With this year’s First-Year Player Draft underway, it only makes sense to check in on the progress of last year’s No. 1 pick, Mark Appel.
In case you haven’t noticed, Appel has had a rough go of things this season. The 22-year-old struggled to adapt to the Astros’ piggyback starter system with High-A Lancaster, giving up 10 runs on 17 hits and four walks over 13 innings before being sent to extended spring training. He made his return to Lancaster on Saturday and was rocked for 10 runs on 10 hits (including three home runs) over just 1 1/3 innings. It appears that we have an explanation for at least part of the struggles.
According to Brian McTaggart of MLB.com, Astros general manager Jeff Luhnow said that Appel was scratched from his start with Lancaster today due to tendinitis in his right thumb. The good news is that it’s not a major concern. He’s expected to resume throwing tomorrow and make his next start one week from today.
When the Astros drafted Appel No. 1 overall last June, many said that he could make his major league debut by the end of 2014. That looks doubtful right now, though it’s obviously way too soon to write him off for the long term. If anything, it functions as a reminder that nobody is a sure thing.
The Yankees’ offense finally woke up, scoring eight runs in Game 3 of the ALCS on Monday night while the pitching kept the Astros’ offense at bay. That came after scoring a total of two runs against Astros pitching in the first two games. For a recap of the Yankees’ scoring in Game 3, click here.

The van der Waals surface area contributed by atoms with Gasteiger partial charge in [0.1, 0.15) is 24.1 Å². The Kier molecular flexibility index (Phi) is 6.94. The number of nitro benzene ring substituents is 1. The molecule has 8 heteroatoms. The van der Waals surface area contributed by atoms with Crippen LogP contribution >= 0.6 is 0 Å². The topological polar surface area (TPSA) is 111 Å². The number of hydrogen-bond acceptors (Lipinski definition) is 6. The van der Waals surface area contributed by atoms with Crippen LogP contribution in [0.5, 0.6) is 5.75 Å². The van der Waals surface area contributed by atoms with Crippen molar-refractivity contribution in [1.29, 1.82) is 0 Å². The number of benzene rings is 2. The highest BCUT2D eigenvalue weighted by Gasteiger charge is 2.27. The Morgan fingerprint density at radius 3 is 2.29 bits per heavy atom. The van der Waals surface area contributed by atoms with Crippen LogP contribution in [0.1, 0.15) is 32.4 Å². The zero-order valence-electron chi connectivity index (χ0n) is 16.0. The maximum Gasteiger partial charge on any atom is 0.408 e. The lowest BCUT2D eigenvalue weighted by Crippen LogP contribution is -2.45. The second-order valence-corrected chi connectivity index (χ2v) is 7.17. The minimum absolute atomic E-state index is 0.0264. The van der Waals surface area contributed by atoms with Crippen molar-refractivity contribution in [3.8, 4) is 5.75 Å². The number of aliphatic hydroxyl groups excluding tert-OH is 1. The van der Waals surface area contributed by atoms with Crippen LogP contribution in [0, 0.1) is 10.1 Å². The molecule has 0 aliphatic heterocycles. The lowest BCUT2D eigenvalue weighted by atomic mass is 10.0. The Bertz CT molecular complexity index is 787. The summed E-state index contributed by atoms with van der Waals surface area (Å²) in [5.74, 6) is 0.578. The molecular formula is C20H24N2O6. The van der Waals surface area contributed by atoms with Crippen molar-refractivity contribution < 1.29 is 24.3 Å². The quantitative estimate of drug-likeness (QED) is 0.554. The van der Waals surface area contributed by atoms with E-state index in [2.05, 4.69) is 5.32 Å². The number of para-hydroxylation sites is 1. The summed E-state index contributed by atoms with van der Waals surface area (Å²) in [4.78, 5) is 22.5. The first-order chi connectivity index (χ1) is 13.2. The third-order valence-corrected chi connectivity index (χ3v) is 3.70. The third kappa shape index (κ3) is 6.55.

CC Sabathia wasn’t dominant, but he executed pitches when he needed to most, preventing the Astros from capitalizing on their opportunities. Overall, he gave up three hits and four walks while striking out five on 99 pitches. He’s the first pitcher, age 37 or older, to throw six shutout innings in the postseason since Pedro Martinez for the Phillies against the Dodgers in Game 2 of the 2009 NLCS. Monday’s start also marked Sabathia’s first career scoreless outing in the postseason — it was his 22nd postseason appearance.
Astros starter Charlie Morton couldn’t escape the fourth inning, when he allowed a run and loaded the bases before departing. Will Harris allowed all three inherited runners to score on Aaron Judge‘s three-run home run to left field. Morton was ultimately charged with seven runs on six hits, two walks, and a hit batsman with three strikeouts in 3 2/3 innings.
The Yankees’ bullpen held the fort after the sixth. Adam Warren worked a scoreless seventh. Warren returned in the eighth and retired the side in order, despite yielding a pair of well-struck balls to deep center field.
In the ninth, Dellin Betances walked both hitters he faced to start the frame. Unsurprisingly, manager Joe Girardi had a short leash and brought in Tommy Kahnle. Kahnle gave up a single to Cameron Maybin then struck out George Springer, but walked Alex Bregman to force in a run. Kahnle got Jose Altuve to ground into a 4-3 double play to end the game in an 8-1 victory, giving the Yankees their first win of the series.
The ALCS continues on Tuesday at 5 PM ET. The Astros will start Lance McCullers and the Yankees will send Sonny Gray to the hill.